• Even prior to this anticipated boom, Brazil has outpaced the U.S. in soybean production. According to Brazil’s Ministry of Agriculture, Livestock and Supply in 2021, “Brazilian soybean acreage is expected to grow 27% in the next 10 years, reaching 116 million acres.” (FarmDoc Daily, July 12, 2021).

• The advantages of Brazil’s real to the U.S. dollar offer every incentive for Brazil to maintain and expand market dominance. From the same FarmDoc Daily article cited above, “Currencies have played an important role in soybean competitiveness in recent years, as the strength of the U.S. dollar has resulted in higher margins in South America. The Brazilian soybean 2020/2021 crop, for example, produced the highest profits in the nation’s history because of low domestic supplies and the depreciation of the Brazilian real relative to the U.S. dollar.”

• Brazil has the acreage to keep expanding. In 2018, Global Ag Investing estimated that Brazil has 600 million acres of arable land. In contrast, Brazil planted 95 million acres in the 2020/2021 season per FarmDoc Daily, March 30, 2021.

All of these factors combined point to increasing expansion in soybeans to meet global demand and a resulting downward pressure on price in the long term. Thus, the bump in prices we expect to see may reduce over time, much like we saw with the ethanol bump.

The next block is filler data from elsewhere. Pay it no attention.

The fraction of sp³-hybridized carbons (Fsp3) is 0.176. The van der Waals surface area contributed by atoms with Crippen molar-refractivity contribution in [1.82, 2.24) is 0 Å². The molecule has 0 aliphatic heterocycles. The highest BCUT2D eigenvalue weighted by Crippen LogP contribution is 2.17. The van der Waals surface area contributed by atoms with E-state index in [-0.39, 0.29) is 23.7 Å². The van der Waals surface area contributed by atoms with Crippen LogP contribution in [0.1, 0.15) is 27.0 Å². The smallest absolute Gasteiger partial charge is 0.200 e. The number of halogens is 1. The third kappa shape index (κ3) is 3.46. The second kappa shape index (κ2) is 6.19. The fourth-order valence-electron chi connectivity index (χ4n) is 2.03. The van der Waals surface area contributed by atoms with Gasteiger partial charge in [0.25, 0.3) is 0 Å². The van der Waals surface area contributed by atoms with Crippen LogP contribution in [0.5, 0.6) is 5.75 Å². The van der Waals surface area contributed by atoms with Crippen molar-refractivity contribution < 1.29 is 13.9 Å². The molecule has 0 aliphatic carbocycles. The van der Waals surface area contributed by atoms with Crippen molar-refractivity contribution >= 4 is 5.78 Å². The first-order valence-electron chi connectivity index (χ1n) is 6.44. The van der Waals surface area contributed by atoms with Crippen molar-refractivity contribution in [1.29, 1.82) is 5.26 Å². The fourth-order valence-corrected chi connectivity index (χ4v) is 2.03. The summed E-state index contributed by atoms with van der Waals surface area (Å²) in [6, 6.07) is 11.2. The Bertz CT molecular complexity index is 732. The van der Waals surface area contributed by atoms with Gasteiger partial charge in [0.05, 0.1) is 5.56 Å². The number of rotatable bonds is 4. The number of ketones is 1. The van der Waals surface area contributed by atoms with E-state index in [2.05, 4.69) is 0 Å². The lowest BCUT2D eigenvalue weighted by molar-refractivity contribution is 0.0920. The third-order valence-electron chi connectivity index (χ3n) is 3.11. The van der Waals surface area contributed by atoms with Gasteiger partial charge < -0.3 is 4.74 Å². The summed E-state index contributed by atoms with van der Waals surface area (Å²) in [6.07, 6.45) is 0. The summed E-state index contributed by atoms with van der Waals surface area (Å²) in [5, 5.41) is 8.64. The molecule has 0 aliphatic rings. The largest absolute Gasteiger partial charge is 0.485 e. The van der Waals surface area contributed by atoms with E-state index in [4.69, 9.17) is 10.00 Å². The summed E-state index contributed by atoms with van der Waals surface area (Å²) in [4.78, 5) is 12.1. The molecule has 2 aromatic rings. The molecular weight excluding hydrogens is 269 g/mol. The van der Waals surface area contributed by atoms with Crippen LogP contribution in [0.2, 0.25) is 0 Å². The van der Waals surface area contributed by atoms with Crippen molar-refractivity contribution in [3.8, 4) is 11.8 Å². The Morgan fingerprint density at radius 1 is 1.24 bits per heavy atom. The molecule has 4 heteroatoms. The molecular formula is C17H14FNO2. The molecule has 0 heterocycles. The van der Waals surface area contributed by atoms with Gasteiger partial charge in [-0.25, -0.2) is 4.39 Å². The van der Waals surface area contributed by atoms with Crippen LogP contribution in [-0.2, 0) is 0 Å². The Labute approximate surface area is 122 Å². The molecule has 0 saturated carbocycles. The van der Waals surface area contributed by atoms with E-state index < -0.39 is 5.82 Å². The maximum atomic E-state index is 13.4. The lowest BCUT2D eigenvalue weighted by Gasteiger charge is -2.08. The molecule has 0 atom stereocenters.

How will China react?

In the meantime, China has already been busily preparing to weather any market shocks through their continued heavy investment into Brazilian agriculture infrastructure. Their investment allows them to be first in line for soybeans and to limit reliance on U.S. soybean production. Expect continued investment as China continues their strategy to secure their soybean needs.





How will Big Ag react?

The ag industry has already shown that it’s willing to do what it can to capitalize on the renewable diesel expansion.

• As mentioned, at least 17 new refineries/crush facilities are being built or expanded – including expansion by Cargill and Ag Processing Inc. (API). There are also fears that big facilities will drive smaller facilities (perhaps closer to you) out of business, potentially influencing local basis.

• There is speculation that the soybean seed producers are looking to develop soybeans that will deliver higher oil output without an impact on protein quality for soymeal. This may lead to a greater demand for specific soybeans, and may affect margin as seed producers charge more for more productive seeds.

• Soymeal production will flourish as soybean oil leads the crush, leading to lower prices on soymeal in the U.S. and greater export capabilities. This will benefit soymeal consumers, such as beef and dairy farmers.